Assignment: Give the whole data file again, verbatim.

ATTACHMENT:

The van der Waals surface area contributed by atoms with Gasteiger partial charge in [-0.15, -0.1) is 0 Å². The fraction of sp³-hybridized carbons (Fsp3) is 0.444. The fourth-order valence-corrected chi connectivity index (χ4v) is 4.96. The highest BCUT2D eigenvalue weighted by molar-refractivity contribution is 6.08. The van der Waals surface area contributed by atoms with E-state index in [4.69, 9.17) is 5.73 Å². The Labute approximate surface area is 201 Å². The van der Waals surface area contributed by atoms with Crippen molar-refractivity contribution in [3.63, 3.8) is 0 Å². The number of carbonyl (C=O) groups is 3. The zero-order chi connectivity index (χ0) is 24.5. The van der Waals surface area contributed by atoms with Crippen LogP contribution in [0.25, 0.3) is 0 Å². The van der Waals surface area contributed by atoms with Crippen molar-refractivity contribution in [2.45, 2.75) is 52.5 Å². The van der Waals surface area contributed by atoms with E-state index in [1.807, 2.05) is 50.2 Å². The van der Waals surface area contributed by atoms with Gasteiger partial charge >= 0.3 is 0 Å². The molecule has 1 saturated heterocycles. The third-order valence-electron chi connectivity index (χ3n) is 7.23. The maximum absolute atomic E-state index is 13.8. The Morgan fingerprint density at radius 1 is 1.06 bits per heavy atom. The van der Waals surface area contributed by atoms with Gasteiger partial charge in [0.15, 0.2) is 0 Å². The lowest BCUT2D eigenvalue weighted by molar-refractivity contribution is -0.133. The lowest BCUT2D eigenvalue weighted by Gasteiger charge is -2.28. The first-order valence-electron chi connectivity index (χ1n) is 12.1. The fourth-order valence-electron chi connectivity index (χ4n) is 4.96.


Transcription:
The van der Waals surface area contributed by atoms with Gasteiger partial charge in [-0.15, -0.1) is 0 Å². The fraction of sp³-hybridized carbons (Fsp3) is 0.444. The fourth-order valence-corrected chi connectivity index (χ4v) is 4.96. The highest BCUT2D eigenvalue weighted by molar-refractivity contribution is 6.08. The van der Waals surface area contributed by atoms with E-state index in [4.69, 9.17) is 5.73 Å². The Labute approximate surface area is 201 Å². The van der Waals surface area contributed by atoms with Crippen molar-refractivity contribution in [3.63, 3.8) is 0 Å². The number of carbonyl (C=O) groups is 3. The zero-order chi connectivity index (χ0) is 24.5. The van der Waals surface area contributed by atoms with Crippen LogP contribution in [0.25, 0.3) is 0 Å². The van der Waals surface area contributed by atoms with Crippen molar-refractivity contribution in [2.45, 2.75) is 52.5 Å². The van der Waals surface area contributed by atoms with E-state index in [1.807, 2.05) is 50.2 Å². The van der Waals surface area contributed by atoms with Gasteiger partial charge >= 0.3 is 0 Å². The molecule has 1 saturated heterocycles. The third-order valence-electron chi connectivity index (χ3n) is 7.23. The maximum absolute atomic E-state index is 13.8. The Morgan fingerprint density at radius 1 is 1.06 bits per heavy atom. The van der Waals surface area contributed by atoms with Gasteiger partial charge in [0.15, 0.2) is 0 Å². The lowest BCUT2D eigenvalue weighted by molar-refractivity contribution is -0.133. The lowest BCUT2D eigenvalue weighted by Gasteiger charge is -2.28. The first-order valence-electron chi connectivity index (χ1n) is 12.1. The fourth-order valence-electron chi connectivity index (χ4n) is 4.96.